Early last year, Saudi Arabia’s Crown Prince, Mohammed bin Salman, announced that talks of an Aramco initial public offering (IPO) were in progress. Aramco is by far the largest oil company in the world, with the Crown Prince and other Saudi officials valuing the company above $2 trillion. The public sale of just 5% of the company would mark it as the largest IPO in history (Alibaba’s $25 billion IPO in 2014 is currently the largest).
Aramco’s CEO, Amin Nasser, told the New York Times that the IPO is planned for the latter half of 2018. Where to go public, specifically, is the question that has been causing a stir. According to the Saudi Finance Minister, a listing on Tadawul, the Kingdom’s local exchange, is set in stone. So the burning question is where else will Aramco be listed?
Expectedly, major international exchanges such as the New York and London exchanges are competing as potential venues for the IPO, which will surely bolster trade activity. Rumors have also circulated the past few months of a possible private sale to China – which Aramco’s CEO has denied. Because many believe that an overseas listing occurring before 2019 is not feasible, there has been speculation that Tadawul could be the only exchange where Aramco will be listing.
However, it is important to view the IPO in the context of its timing and purpose. The Aramco IPO is the crux of Saudi Vision 2030, a plan headed by the Crown Prince to diversify the Kingdom’s traditionally oil-based economy and reduce its reliance on oil. Saudi Arabia owns Aramco, and therefore any significant move on Aramco’s part would affect the Saudi economy.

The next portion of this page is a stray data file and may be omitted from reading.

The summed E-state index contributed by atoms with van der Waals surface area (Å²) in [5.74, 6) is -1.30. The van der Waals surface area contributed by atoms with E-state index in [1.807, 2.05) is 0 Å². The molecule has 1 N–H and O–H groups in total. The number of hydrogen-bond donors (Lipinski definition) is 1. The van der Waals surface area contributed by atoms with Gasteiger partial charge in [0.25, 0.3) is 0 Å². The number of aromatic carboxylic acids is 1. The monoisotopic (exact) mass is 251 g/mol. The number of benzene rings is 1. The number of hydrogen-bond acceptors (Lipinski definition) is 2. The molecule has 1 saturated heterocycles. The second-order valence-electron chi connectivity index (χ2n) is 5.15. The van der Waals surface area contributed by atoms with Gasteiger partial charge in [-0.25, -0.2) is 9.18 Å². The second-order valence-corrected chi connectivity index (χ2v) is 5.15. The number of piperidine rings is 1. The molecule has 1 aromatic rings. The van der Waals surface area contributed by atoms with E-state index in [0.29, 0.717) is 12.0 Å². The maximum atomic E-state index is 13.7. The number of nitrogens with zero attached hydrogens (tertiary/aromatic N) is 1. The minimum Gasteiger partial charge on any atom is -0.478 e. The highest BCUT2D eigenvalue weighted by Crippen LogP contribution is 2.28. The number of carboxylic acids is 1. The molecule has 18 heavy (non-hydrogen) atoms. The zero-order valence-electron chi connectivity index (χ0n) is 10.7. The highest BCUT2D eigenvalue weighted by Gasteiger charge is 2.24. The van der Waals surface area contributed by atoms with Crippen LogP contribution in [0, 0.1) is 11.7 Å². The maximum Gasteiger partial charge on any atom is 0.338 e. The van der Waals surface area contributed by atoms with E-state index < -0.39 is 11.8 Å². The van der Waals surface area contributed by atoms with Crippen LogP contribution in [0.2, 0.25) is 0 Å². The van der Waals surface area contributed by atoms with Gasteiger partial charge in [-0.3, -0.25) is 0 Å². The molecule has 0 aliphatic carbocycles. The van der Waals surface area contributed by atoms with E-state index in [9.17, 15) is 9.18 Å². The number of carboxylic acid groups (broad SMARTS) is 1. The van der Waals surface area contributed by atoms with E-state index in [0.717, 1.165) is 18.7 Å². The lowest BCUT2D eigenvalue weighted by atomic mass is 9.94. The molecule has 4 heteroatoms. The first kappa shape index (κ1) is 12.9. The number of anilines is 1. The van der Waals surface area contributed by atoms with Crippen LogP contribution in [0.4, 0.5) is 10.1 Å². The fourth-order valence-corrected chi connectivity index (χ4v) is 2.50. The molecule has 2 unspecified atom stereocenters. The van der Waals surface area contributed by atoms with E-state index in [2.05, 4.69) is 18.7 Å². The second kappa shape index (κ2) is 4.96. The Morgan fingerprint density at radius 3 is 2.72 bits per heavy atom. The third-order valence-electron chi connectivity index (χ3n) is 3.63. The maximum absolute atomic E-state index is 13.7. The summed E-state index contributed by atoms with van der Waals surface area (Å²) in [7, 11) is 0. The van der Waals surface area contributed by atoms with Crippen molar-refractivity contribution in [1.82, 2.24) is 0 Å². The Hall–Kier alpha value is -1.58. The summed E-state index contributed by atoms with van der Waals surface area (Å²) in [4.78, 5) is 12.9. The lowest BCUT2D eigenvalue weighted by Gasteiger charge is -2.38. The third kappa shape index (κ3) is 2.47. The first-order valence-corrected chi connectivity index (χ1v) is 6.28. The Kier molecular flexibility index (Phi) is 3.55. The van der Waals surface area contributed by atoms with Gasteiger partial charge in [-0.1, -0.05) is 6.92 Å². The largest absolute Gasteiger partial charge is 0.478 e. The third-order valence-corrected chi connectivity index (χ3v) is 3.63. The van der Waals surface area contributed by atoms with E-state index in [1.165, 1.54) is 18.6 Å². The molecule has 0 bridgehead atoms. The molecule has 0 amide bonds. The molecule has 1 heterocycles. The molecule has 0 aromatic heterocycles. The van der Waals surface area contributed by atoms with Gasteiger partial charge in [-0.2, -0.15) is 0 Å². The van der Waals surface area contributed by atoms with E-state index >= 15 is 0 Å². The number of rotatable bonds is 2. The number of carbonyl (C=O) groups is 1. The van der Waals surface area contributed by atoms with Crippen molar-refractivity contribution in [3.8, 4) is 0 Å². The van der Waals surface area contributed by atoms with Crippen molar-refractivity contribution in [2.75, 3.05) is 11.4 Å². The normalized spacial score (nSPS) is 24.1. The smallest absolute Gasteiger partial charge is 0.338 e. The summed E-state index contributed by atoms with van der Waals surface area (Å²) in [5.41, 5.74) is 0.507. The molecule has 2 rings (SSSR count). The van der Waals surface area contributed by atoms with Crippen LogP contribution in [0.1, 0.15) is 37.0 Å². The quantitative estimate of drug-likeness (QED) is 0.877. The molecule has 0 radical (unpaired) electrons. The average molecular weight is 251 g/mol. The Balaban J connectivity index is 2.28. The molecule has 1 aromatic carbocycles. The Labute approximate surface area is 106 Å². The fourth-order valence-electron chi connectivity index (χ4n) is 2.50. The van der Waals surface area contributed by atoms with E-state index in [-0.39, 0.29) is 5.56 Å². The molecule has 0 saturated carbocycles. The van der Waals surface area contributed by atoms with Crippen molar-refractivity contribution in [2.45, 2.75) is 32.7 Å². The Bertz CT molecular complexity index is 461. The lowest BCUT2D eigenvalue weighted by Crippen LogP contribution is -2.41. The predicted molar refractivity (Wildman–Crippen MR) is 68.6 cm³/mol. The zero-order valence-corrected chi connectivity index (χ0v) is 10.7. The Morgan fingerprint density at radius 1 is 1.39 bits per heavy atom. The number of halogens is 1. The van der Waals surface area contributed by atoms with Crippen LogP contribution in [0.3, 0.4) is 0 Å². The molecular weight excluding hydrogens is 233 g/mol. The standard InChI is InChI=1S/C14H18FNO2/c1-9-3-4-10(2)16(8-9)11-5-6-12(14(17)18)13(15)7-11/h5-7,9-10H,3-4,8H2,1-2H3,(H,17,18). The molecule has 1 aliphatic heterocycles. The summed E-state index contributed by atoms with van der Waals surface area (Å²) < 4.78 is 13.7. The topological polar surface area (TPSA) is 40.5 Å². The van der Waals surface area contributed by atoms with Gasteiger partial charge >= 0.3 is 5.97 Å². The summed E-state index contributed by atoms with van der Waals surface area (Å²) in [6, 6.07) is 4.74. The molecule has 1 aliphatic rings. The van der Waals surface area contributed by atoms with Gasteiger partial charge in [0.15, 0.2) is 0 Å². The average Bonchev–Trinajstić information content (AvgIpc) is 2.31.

The Saudi Government has made it clear, economic growth beyond current levels is an important and viable long-term goal for the Kingdom. Whatever measures taken by the Kingdom’s prized possession will be carefully designed to accelerate that prosperity. With hundreds of billions of dollars in reserves, Saudi Arabia is not likely going public solely for the payout.
The Aramco IPO has the potential to produce a myriad of fruitful effects for the Saudi financial landscape. The IPO will encourage market transparency within the kingdom and undoubtedly attract foreign investment, both of which seem it be in line with the Crown Prince’s vision. Given what is at stake for the Kingdom and the potential for adverse legal implications of listing in foreign exchanges, Aramco’s caution in choosing where to list should come as no surprise.